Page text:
We have demonstrated the STED capability of IGNCs for the first time and examined the depletion power dependency, saturation intensity, and photostability. From Fig. 2(b), slight photobleaching is observed with only the excitation beam, whereas slightly more bleaching appears when a repetitive depletion beam is added for on–off switching. Compared to other STED markers, such as Atto565 (excited in air), its fluorescence drops 30% after ~450 s of illumination at a light intensity of several watts per centimeter squared . Considering that the excitation intensity is much higher in our experiment and that our pixel dwell time is not particularly short, the photostability of IGNCs is indeed outstanding.
In addition, the insignificant increase in bleaching when the depletion beam is added indicates that excited state absorption (ESA) is not dominant in fluorescence depletion . The lifetime of transient absorption in gold nanoclusters is known to be only a few picoseconds , so it is reasonable that ESA does not play a major role when the depletion pulse is delayed by 200 ps after the pump pulse.
From Fig. 2(a), the STED saturation intensity of IGNCs is as high as a few gigawatts per centimeter squared, which is larger than the average requirement of typical STED fluorescent labeling [3, 15, 19] and is also much larger than our calculated value based on a simple two-level calculation (~500 W/cm2). One possible reason is that the parameters we used in the two-level calculation, such as the fluorescence lifetime and cross section, are incorrect. The result of lifetime measurement is shown in Fig. 3(a). There are two lifetime components, 42.5 ns and 0.4 ns. Both are significantly shorter than the reported value in Ref . However, even if we use the shorter lifetime component to calculate the saturation intensity, the result is 2.5 × 106 W/cm2, which is still much lower than our measured value. Alternatively, the value that we used for the cross section might be incorrect. However, to fit the measured saturation intensity at 2.8 GW/cm2, the cross section has to be as small as 10−18 cm2. Although this is still a reasonable number, the simple two-level model cannot explain the existence of the undepleted background.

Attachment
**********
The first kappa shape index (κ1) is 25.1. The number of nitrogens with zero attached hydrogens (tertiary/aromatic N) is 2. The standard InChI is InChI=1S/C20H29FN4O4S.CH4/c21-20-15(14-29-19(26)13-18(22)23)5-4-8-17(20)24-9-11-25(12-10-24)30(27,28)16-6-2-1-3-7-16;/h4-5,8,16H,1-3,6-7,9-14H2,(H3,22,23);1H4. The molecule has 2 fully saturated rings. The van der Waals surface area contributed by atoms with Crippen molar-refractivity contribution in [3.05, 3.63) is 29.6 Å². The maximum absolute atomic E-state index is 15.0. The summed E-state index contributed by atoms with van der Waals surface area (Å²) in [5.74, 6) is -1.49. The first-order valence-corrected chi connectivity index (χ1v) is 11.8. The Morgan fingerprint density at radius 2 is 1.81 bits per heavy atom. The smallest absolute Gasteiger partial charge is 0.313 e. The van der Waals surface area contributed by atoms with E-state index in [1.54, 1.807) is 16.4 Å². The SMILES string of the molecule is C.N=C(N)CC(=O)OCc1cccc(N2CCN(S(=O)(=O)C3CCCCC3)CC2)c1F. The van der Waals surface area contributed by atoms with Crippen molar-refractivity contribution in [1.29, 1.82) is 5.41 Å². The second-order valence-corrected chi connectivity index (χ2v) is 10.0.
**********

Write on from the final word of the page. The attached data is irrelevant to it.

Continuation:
According to a previous study of protein-protected metallic nanoclusters, there is a triplet state in gold nanoclusters . When a gold nanocluster is excited, the excited electrons exhibit a substantial probability of crossing into the triplet state, known as intersystem crossing (ISC). Those electrons trapped in the triplet state may return to the normal fluorescence state (singlet state) because of thermal activation, and the process is termed reverse intersystem crossing (RISC). A schematic of ISC and RISC is shown in Fig. 3(b). According to the model, there should be two fluorescence lifetime components. One is prompt fluorescence, which comes from direct transition between the singlet and ground states, i.e., spontaneous emission, exhibiting a short lifetime component. The other is delayed fluorescence due to the ISC and RISC mechanism, which generates a long lifetime component. This model corresponds well to our lifetime measurement in Fig. 3(a), where two fluorescence lifetime components are found. To explain the limitation of the depletion ratio, Eq. (1) gives the population distribution estimation based on the first-order transition dynamics.
Since the instantaneous fluorescence intensity is proportional to kf [S]t, by comparison with the lifetime measurement in Fig. 3(a), the rate constants in Eq. (2) can be quantitatively determined. As a result, at t = 0.2 ns, when the depletion pulse arrives, 2.5% of the initial population has been relaxed to the ground state through fluorescence. The remaining population ratio in the singlet state is 97.5% × ([S]0.2/([S]0.2 + [T]0.2) = 66.35%, and that in the triplet state is 97.5% × [T]0.2/([S]0.2 + [T]0.2) = 31.15%. Therefore, a substantial amount of the population is transferred to the triplet state when the depletion pulse arrives. Since the transition moment between the triplet and ground states is extremely small, the population in the triplet state cannot be depleted via the STED beam. Looking back to Fig. 2(a), at least 30% of the fluorescence cannot be depleted, corresponding very well to our population calculation.